That’s the question muckraker and Indiana University graduate student Christopher Soghoian asked all agencies within the Department of Justice, under a Freedom of Information Act (FOIA) request filed a few months ago. But before the agencies could provide the data, Verizon and Yahoo intervened and filed an objection on grounds that, among other things, they would be ridiculed and publicly shamed were their surveillance price sheets made public.
Yahoo writes in its 12-page objection letter (.pdf), that if its pricing information were disclosed to Soghoian, he would use it “to ’shame’ Yahoo! and other companies — and to ’shock’ their customers.”
“Therefore, release of Yahoo!’s information is reasonably likely to lead to impairment of its reputation for protection of user privacy and security, which is a competitive disadvantage for technology companies,” the company writes.
Verizon took a different stance. It objected to the release (.pdf) of its Law Enforcement Legal Compliance Guide because it might “confuse” customers and lead them to think that records and surveillance capabilities available only to law enforcement would be available to them as well — resulting in a flood of customer calls to the company asking for trap and trace orders.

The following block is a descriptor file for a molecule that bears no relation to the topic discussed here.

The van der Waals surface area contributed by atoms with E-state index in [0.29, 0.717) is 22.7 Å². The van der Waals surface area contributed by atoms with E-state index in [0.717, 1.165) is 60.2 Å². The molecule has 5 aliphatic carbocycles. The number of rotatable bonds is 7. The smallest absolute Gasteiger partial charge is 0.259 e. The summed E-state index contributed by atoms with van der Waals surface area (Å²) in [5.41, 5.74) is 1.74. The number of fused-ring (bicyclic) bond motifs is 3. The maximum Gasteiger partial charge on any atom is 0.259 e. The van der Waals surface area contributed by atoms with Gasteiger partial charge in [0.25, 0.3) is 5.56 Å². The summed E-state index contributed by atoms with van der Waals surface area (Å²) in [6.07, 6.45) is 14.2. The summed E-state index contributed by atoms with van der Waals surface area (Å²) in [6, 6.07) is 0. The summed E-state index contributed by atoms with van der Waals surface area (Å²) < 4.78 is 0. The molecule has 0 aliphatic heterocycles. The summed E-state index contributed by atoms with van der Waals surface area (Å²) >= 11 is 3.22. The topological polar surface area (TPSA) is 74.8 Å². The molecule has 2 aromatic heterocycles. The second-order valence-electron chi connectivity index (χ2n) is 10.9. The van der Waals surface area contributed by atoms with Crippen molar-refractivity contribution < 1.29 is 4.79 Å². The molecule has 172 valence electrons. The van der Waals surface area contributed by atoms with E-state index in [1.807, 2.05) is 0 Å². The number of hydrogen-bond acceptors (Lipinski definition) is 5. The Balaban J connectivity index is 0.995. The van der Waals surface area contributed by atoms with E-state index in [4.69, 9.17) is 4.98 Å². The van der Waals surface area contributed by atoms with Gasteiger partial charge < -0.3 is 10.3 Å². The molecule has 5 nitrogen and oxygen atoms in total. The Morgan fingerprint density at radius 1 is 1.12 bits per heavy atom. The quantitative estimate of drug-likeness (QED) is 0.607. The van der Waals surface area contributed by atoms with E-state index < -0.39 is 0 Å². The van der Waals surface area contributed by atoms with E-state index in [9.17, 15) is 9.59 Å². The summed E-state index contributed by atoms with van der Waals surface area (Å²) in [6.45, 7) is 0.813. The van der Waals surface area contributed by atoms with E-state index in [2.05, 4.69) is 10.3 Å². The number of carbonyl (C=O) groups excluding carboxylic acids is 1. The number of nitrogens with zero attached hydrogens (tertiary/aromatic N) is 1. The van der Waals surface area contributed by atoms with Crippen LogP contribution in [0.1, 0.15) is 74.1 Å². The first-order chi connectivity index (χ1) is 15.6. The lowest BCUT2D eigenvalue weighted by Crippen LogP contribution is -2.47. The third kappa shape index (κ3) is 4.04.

“Customers may see a listing of records, information or assistance that is available only to law enforcement,” Verizon writes in its letter, “but call in to Verizon and seek those same services. Such calls would stretch limited resources, especially those that are reserved only for law enforcement emergencies.”Other customers, upon seeing the types of surveillance law enforcement can do, might “become unnecessarily afraid that their lines have been tapped or call Verizon to ask if their lines are tapped (a question we cannot answer).”